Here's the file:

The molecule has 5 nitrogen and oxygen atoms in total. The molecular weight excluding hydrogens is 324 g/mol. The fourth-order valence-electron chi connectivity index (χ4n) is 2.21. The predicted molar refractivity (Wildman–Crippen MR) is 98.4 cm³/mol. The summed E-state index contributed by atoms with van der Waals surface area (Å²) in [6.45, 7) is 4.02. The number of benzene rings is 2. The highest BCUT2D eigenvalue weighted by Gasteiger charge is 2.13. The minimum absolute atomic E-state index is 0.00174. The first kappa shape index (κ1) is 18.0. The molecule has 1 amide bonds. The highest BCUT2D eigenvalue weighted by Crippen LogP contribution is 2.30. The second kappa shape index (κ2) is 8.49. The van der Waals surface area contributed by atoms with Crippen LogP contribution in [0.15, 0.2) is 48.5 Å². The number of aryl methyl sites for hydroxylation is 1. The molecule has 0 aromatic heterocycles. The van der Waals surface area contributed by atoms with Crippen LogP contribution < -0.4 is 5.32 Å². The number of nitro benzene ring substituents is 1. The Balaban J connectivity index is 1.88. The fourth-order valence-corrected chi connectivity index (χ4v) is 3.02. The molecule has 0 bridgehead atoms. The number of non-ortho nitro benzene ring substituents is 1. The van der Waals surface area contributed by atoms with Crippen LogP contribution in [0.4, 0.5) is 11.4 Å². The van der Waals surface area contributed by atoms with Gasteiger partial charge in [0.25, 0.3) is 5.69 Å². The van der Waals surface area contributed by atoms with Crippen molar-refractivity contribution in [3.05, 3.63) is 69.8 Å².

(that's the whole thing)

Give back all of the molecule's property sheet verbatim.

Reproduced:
The molecule has 5 nitrogen and oxygen atoms in total. The molecular weight excluding hydrogens is 324 g/mol. The fourth-order valence-electron chi connectivity index (χ4n) is 2.21. The predicted molar refractivity (Wildman–Crippen MR) is 98.4 cm³/mol. The summed E-state index contributed by atoms with van der Waals surface area (Å²) in [6.45, 7) is 4.02. The number of benzene rings is 2. The highest BCUT2D eigenvalue weighted by Gasteiger charge is 2.13. The minimum absolute atomic E-state index is 0.00174. The first kappa shape index (κ1) is 18.0. The molecule has 1 amide bonds. The highest BCUT2D eigenvalue weighted by Crippen LogP contribution is 2.30. The second kappa shape index (κ2) is 8.49. The van der Waals surface area contributed by atoms with Crippen LogP contribution in [0.15, 0.2) is 48.5 Å². The number of aryl methyl sites for hydroxylation is 1. The molecule has 0 aromatic heterocycles. The van der Waals surface area contributed by atoms with Crippen LogP contribution < -0.4 is 5.32 Å². The number of nitro benzene ring substituents is 1. The Balaban J connectivity index is 1.88. The fourth-order valence-corrected chi connectivity index (χ4v) is 3.02. The molecule has 0 bridgehead atoms. The number of non-ortho nitro benzene ring substituents is 1. The van der Waals surface area contributed by atoms with Crippen LogP contribution in [0.4, 0.5) is 11.4 Å². The van der Waals surface area contributed by atoms with Gasteiger partial charge in [0.25, 0.3) is 5.69 Å². The van der Waals surface area contributed by atoms with Crippen molar-refractivity contribution in [3.05, 3.63) is 69.8 Å².